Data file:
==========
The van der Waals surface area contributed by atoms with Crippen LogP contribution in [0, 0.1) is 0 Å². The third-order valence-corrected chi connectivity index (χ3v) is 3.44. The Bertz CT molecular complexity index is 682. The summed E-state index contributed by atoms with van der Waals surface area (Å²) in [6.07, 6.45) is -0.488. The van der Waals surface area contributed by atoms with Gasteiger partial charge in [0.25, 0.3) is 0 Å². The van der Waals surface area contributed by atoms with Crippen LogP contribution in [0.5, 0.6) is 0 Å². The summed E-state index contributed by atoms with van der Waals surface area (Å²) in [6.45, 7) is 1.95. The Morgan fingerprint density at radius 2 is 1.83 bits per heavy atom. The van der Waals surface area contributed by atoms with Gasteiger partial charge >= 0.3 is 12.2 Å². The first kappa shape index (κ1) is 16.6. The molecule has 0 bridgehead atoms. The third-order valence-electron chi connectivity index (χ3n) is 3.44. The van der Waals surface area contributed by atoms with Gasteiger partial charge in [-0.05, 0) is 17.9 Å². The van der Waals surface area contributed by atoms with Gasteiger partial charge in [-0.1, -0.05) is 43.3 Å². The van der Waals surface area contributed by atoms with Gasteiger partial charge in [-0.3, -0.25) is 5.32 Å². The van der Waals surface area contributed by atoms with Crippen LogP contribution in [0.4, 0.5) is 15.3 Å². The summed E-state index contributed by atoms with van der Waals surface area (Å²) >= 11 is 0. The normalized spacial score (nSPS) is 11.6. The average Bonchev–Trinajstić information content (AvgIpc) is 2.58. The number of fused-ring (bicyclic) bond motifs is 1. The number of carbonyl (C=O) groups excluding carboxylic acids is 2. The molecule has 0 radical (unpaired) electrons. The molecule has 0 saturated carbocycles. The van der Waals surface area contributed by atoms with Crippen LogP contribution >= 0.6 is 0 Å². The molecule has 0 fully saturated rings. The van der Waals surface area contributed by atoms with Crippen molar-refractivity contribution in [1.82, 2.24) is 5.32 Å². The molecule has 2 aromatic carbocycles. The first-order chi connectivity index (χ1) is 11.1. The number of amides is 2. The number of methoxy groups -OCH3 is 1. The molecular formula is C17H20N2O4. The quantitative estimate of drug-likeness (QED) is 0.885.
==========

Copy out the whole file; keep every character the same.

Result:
The van der Waals surface area contributed by atoms with Crippen LogP contribution in [0, 0.1) is 0 Å². The third-order valence-corrected chi connectivity index (χ3v) is 3.44. The Bertz CT molecular complexity index is 682. The summed E-state index contributed by atoms with van der Waals surface area (Å²) in [6.07, 6.45) is -0.488. The van der Waals surface area contributed by atoms with Gasteiger partial charge in [0.25, 0.3) is 0 Å². The van der Waals surface area contributed by atoms with Crippen LogP contribution in [0.5, 0.6) is 0 Å². The summed E-state index contributed by atoms with van der Waals surface area (Å²) in [6.45, 7) is 1.95. The Morgan fingerprint density at radius 2 is 1.83 bits per heavy atom. The van der Waals surface area contributed by atoms with Gasteiger partial charge >= 0.3 is 12.2 Å². The first kappa shape index (κ1) is 16.6. The molecule has 0 bridgehead atoms. The third-order valence-electron chi connectivity index (χ3n) is 3.44. The van der Waals surface area contributed by atoms with Gasteiger partial charge in [-0.05, 0) is 17.9 Å². The van der Waals surface area contributed by atoms with Gasteiger partial charge in [-0.1, -0.05) is 43.3 Å². The van der Waals surface area contributed by atoms with Gasteiger partial charge in [-0.3, -0.25) is 5.32 Å². The van der Waals surface area contributed by atoms with Crippen LogP contribution in [0.4, 0.5) is 15.3 Å². The summed E-state index contributed by atoms with van der Waals surface area (Å²) >= 11 is 0. The normalized spacial score (nSPS) is 11.6. The average Bonchev–Trinajstić information content (AvgIpc) is 2.58. The number of fused-ring (bicyclic) bond motifs is 1. The number of carbonyl (C=O) groups excluding carboxylic acids is 2. The molecule has 0 radical (unpaired) electrons. The molecule has 0 saturated carbocycles. The van der Waals surface area contributed by atoms with Crippen LogP contribution >= 0.6 is 0 Å². The molecule has 0 fully saturated rings. The van der Waals surface area contributed by atoms with Crippen molar-refractivity contribution in [1.82, 2.24) is 5.32 Å². The molecule has 2 aromatic carbocycles. The first-order chi connectivity index (χ1) is 11.1. The number of amides is 2. The number of methoxy groups -OCH3 is 1. The molecular formula is C17H20N2O4. The quantitative estimate of drug-likeness (QED) is 0.885.